The Squid-like Worm With Straw Tentacles
The squidworm is 4 inches long with 10 tentacle-like appendages, eight of which comprise its respiratory system. Included in these 10 tentacles are 2 brilliant spiraling yellow ones that they use to help them eat by sucking in little particles of marine snow – organic material that float through the twilight zone.
It has a tapered body with a color that transitions from black to brown. The muscles just underneath its skin glow a shimmery, iridescent pink. Along the side of its body are glittery bristles like fins that flutter, propelling it forward like a set of oars.
Scientists think the squidworm may be a transitional species. Meaning, it is the missing link between species that reside solely in the seafloor’s mud and those that live in the water column but never go to the floor.
The Light Communicator
Lanternfish range from 1-12 inches in length. They are small but they are many. They travel in massive schools found all over world. Masses so large, they’re as tall (thick) a two-story house. These are the fish that have been known to cause a phantom bottom – when something is mistaken for the ocean floor by sonar. It is possible that they make up 65% of the fish biomass in the sea.
There are around 250 different species, each possessing it’s own characteristic pattern of photophores – their bioluminescent blue, green and yellow organs. These glowing dots are a form of underwater camouflage called counter-illumination. From a distance, the light they emit blurs their silhouette thus making it difficult for predators to see them well. Some scientists even think these photophore patterns may help lanternfish communicate, and potentially pick mates.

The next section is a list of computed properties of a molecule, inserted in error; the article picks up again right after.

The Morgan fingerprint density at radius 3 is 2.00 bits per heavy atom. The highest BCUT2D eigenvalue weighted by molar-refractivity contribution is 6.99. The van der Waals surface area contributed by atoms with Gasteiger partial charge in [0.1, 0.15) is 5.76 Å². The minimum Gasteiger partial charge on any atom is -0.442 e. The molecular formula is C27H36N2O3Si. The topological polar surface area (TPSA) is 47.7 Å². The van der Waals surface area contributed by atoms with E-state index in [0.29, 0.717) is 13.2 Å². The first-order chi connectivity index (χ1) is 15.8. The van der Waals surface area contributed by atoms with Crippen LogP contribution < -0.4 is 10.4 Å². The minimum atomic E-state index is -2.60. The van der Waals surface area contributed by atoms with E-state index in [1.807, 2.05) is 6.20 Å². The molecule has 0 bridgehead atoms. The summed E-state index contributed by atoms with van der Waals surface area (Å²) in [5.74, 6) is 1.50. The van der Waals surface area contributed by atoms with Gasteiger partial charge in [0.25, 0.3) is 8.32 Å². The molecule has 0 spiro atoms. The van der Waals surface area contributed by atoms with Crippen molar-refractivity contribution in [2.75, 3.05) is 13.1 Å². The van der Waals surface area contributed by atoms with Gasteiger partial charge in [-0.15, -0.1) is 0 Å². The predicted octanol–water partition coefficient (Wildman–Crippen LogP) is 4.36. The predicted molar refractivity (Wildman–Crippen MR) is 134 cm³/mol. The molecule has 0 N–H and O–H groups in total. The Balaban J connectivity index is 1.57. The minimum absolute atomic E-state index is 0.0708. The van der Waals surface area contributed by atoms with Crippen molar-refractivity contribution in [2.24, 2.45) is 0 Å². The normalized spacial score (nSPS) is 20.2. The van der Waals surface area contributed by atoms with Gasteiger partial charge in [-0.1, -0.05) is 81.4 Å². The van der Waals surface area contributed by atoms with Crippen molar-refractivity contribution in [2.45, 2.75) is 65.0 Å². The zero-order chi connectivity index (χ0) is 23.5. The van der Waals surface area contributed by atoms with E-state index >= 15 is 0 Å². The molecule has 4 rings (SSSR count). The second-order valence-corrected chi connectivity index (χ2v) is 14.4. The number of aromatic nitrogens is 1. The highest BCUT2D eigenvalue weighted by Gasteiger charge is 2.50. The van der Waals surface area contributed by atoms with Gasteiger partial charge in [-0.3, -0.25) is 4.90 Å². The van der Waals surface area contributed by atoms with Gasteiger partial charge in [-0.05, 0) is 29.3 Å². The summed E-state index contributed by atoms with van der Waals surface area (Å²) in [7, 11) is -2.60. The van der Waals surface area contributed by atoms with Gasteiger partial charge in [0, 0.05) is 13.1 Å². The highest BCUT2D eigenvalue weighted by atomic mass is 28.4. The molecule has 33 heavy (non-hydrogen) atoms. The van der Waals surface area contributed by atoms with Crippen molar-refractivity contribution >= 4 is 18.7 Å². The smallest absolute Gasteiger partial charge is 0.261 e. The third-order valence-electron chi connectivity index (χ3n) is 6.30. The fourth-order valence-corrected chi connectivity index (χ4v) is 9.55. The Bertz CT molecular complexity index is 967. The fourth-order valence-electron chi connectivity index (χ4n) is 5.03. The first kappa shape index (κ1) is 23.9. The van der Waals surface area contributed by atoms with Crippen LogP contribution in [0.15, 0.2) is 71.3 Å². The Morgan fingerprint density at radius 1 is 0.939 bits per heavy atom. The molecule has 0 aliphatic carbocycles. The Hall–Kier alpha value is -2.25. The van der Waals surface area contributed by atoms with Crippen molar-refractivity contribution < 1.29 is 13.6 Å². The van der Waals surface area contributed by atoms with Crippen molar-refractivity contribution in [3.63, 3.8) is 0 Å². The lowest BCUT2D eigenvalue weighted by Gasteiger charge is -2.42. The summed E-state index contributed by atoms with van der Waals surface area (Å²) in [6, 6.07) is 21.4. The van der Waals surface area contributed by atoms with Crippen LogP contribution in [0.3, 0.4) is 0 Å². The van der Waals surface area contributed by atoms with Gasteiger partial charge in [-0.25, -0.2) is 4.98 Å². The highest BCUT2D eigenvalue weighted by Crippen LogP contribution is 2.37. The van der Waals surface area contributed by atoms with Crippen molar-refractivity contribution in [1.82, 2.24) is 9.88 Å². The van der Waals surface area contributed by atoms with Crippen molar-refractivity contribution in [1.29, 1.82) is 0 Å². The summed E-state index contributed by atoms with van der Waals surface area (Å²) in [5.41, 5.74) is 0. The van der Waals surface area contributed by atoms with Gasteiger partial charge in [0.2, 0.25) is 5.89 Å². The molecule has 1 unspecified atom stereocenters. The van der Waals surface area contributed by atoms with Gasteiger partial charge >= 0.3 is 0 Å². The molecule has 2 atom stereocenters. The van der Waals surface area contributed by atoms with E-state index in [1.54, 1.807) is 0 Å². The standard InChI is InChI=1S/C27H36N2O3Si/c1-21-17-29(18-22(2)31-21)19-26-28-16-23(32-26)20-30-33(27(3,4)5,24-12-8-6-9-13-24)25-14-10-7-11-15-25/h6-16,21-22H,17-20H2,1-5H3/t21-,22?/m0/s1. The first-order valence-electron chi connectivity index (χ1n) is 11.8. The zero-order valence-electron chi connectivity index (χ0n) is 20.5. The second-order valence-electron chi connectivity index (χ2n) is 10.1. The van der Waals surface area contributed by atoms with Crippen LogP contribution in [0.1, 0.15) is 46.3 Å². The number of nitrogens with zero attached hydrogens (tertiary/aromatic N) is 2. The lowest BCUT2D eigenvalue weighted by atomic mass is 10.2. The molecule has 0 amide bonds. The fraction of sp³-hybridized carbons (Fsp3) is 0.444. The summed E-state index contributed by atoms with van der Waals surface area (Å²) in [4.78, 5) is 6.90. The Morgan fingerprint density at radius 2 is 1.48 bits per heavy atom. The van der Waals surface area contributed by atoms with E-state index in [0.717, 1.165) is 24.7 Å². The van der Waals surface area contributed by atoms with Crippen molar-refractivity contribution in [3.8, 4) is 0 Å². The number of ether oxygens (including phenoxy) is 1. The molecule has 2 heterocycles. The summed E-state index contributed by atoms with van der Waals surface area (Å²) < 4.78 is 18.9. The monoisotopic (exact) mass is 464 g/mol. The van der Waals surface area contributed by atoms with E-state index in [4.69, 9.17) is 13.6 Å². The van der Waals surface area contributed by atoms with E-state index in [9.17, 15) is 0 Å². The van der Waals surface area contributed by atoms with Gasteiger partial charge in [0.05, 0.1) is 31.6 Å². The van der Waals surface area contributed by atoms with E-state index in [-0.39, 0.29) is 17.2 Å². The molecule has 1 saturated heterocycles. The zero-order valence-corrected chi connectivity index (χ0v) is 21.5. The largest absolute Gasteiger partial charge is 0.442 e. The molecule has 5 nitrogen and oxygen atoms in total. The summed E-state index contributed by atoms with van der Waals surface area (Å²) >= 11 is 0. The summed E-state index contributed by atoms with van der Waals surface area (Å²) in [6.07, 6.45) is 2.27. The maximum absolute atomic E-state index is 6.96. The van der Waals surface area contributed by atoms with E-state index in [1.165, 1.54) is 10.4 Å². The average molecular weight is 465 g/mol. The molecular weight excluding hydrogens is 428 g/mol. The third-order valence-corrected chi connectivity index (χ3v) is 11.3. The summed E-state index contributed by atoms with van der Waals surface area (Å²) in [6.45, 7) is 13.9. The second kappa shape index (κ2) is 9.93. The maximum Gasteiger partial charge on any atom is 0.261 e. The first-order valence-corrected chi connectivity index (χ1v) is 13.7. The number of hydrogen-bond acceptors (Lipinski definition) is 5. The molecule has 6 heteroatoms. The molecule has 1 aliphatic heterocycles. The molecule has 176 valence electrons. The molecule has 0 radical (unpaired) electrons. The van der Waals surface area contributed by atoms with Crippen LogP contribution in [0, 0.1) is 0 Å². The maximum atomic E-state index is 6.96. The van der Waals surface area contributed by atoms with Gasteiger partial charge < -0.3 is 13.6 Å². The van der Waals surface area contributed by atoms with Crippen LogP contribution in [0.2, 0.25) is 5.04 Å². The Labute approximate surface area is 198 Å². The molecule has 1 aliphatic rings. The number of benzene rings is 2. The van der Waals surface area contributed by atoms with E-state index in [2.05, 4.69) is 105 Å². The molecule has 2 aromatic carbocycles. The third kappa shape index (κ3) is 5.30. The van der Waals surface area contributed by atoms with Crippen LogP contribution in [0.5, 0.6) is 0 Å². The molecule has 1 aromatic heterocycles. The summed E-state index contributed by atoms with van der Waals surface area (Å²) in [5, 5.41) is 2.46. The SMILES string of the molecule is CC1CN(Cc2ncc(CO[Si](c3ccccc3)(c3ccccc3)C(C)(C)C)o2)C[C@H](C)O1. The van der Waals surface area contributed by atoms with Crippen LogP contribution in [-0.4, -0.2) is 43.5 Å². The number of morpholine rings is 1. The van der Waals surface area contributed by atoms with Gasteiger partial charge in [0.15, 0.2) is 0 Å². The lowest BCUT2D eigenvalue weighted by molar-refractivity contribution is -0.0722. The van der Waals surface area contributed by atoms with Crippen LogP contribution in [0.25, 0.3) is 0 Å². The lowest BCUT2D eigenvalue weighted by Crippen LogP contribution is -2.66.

The Red Lantern
Atolla’s are typically one to eight inches in diameter. Their vivid deep red color is a protective feature – it makes them practically invisible to their predators. These creatures are also found all around the world.
They typically have 20 marginal tentacles (and one hypertrophied tentacle which is larger than the rest) that extend from their ring-shaped core used to help them move and snare prey, catching food as it floats by. Here the incredible part, when their prey touch the tentacles, the Atolla produces bright, flashing circles of blue bioluminescence. Aquatic animals find the spectacle very alluring and are pulled right in to the trap. Like they say, “curiosity killed the cat”.
This last one is a bonus. It is not a twilight zone sea creatures but it deserves to be in the mix!
The Glittery Rainbow Sand Striker
This is Eunice aphroditois, also known as the bobbit worm, can grow up to 10 feet long but the only part of it you’ll see is the top of it’s head. This disturbing creature digs itself into the sand exposing a few inches of its body, never more, and waits. It is brainless, boneless, and purely relays on its senses to feed.
The bobbit worm senses passing prey using its five antennae. It snaps down on them with supremely muscled mouth parts, called a pharynx. The speed and strength of it can literally split a fish in two. But weather or not that happens, dead or alive, once caught the prey is yanked into the worm’s burrow and into untold nightmares. There is speculation that the eunicid injects some narcotizing or killing toxin in their prey animal, such that it can be safely ingested (especially if they are larger than the worm) and then digested through the gut.